pointing such parents as could read to assist him. He held public examinations, and when a child was found to read well he was in the habit of praising the pa rents for their pains, but when the contrary was the case he reprimanded them with the same fidelity: and thus by per severing, he had in a few years the plea sure of seeing every one in the parish able to read, both old and young. The funds of the Hibernian Society were low, and he was astonished at this when he considered that the cause was the cause of God, and should therefore open all purses and all hearts. In Gottenburgh a school had been established by the Prince there, and the children following the example of some schools in England had subscribed a penny a week to the Bible Society. Some of them, however, being so poor as not to have even this, went to the person who provided their victuals and begged him to give them so much less dinner as would amount to a penny a week, that they might give this to the Society. Oh that this example might be followed! and that, denying themselves the luxuries of life, Christians would join heart and hand in supporting the great work of the Lord, Surely it would not fare worse with them or their families, that they had given something to the Lord.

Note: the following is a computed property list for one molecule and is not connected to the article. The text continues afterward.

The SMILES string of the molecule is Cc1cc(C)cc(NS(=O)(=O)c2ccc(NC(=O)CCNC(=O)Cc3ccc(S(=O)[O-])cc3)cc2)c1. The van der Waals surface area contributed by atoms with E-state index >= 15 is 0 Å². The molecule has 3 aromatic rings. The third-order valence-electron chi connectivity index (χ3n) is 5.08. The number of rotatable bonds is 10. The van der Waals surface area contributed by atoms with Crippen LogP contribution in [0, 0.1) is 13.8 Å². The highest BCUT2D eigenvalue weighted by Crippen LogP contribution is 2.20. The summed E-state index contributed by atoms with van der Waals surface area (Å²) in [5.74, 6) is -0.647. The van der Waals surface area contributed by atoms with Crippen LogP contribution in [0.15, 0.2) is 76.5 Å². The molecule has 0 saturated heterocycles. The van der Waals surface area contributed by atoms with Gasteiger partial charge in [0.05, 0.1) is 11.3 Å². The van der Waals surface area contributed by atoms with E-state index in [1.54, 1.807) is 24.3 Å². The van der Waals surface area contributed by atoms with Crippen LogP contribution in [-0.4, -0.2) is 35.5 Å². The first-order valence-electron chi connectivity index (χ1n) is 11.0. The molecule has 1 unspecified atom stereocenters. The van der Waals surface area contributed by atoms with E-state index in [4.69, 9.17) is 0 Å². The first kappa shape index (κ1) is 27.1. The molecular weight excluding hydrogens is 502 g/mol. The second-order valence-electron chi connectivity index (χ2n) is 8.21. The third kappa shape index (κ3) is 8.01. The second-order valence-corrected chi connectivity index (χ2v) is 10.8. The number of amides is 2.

C. S. DUDLEY, Esq. after stating the receipts of the Society and their expen diture, which he considered of much im portance, said he had heard it observed "that solid pudding was better than empty praise;" but though they had often praised their chairman, who was their treasurer, he was afraid by their heavy debt to him they had cut off a good many slices of his pudding. He, however, would now move that the thanks of the Society be given him for his valuable services, and that he be requested to continue them. He was persuaded that he would do so; but hoped they would think of some way of re-paying him. This might be done by giving less to the lawyers, for one or two lawyers fees in a year would pay for two children; of by the ladies sacrificing some part of their superfluities of dress or ornament. Had the Society only the means, they could take in double, nay treble, the number of children. Those counties of Ireland in which schools had been es